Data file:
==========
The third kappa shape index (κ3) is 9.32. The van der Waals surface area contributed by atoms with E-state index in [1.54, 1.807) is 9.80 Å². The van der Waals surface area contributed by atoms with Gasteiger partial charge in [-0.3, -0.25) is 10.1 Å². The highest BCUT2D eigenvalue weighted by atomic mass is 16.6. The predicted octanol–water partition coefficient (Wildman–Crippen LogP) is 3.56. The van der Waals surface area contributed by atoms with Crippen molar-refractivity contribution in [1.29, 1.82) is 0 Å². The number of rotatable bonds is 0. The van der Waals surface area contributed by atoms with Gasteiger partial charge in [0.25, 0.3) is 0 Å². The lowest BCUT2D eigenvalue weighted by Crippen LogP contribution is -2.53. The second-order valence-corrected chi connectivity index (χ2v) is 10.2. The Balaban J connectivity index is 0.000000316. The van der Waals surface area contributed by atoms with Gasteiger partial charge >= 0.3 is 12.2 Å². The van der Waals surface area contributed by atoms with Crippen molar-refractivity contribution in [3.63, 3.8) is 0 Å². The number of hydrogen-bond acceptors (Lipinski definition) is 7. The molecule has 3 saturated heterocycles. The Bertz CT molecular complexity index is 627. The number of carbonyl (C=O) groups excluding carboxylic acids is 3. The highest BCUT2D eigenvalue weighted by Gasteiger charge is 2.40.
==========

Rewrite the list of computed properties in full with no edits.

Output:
The third kappa shape index (κ3) is 9.32. The van der Waals surface area contributed by atoms with E-state index in [1.54, 1.807) is 9.80 Å². The van der Waals surface area contributed by atoms with Gasteiger partial charge in [-0.3, -0.25) is 10.1 Å². The highest BCUT2D eigenvalue weighted by atomic mass is 16.6. The predicted octanol–water partition coefficient (Wildman–Crippen LogP) is 3.56. The van der Waals surface area contributed by atoms with Crippen molar-refractivity contribution in [1.29, 1.82) is 0 Å². The number of rotatable bonds is 0. The van der Waals surface area contributed by atoms with Gasteiger partial charge in [0.25, 0.3) is 0 Å². The lowest BCUT2D eigenvalue weighted by Crippen LogP contribution is -2.53. The second-order valence-corrected chi connectivity index (χ2v) is 10.2. The Balaban J connectivity index is 0.000000316. The van der Waals surface area contributed by atoms with Gasteiger partial charge >= 0.3 is 12.2 Å². The van der Waals surface area contributed by atoms with Crippen molar-refractivity contribution in [3.63, 3.8) is 0 Å². The number of hydrogen-bond acceptors (Lipinski definition) is 7. The molecule has 3 saturated heterocycles. The Bertz CT molecular complexity index is 627. The number of carbonyl (C=O) groups excluding carboxylic acids is 3. The highest BCUT2D eigenvalue weighted by Gasteiger charge is 2.40.